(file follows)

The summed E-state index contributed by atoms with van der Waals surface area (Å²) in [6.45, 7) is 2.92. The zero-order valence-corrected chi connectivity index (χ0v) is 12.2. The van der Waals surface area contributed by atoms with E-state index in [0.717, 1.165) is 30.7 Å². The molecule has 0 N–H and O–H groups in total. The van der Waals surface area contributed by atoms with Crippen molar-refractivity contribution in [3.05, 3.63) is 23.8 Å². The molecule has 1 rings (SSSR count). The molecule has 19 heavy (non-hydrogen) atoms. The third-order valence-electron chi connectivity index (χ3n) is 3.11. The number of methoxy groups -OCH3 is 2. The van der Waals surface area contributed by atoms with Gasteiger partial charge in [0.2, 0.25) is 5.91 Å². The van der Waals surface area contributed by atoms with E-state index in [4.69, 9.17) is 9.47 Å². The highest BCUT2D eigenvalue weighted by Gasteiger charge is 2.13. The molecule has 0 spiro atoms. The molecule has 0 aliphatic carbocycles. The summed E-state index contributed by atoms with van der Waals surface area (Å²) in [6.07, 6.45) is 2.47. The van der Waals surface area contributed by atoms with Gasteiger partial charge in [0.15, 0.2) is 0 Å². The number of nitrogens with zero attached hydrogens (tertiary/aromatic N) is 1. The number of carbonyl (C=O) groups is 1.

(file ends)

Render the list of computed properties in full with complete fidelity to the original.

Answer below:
The summed E-state index contributed by atoms with van der Waals surface area (Å²) in [6.45, 7) is 2.92. The zero-order valence-corrected chi connectivity index (χ0v) is 12.2. The van der Waals surface area contributed by atoms with E-state index in [0.717, 1.165) is 30.7 Å². The molecule has 0 N–H and O–H groups in total. The van der Waals surface area contributed by atoms with Crippen molar-refractivity contribution in [3.05, 3.63) is 23.8 Å². The molecule has 1 rings (SSSR count). The molecule has 19 heavy (non-hydrogen) atoms. The third-order valence-electron chi connectivity index (χ3n) is 3.11. The number of methoxy groups -OCH3 is 2. The van der Waals surface area contributed by atoms with Gasteiger partial charge in [0.2, 0.25) is 5.91 Å². The van der Waals surface area contributed by atoms with E-state index in [4.69, 9.17) is 9.47 Å². The highest BCUT2D eigenvalue weighted by Gasteiger charge is 2.13. The molecule has 0 spiro atoms. The molecule has 0 aliphatic carbocycles. The summed E-state index contributed by atoms with van der Waals surface area (Å²) in [6.07, 6.45) is 2.47. The van der Waals surface area contributed by atoms with Gasteiger partial charge in [0.15, 0.2) is 0 Å². The number of nitrogens with zero attached hydrogens (tertiary/aromatic N) is 1. The number of carbonyl (C=O) groups is 1.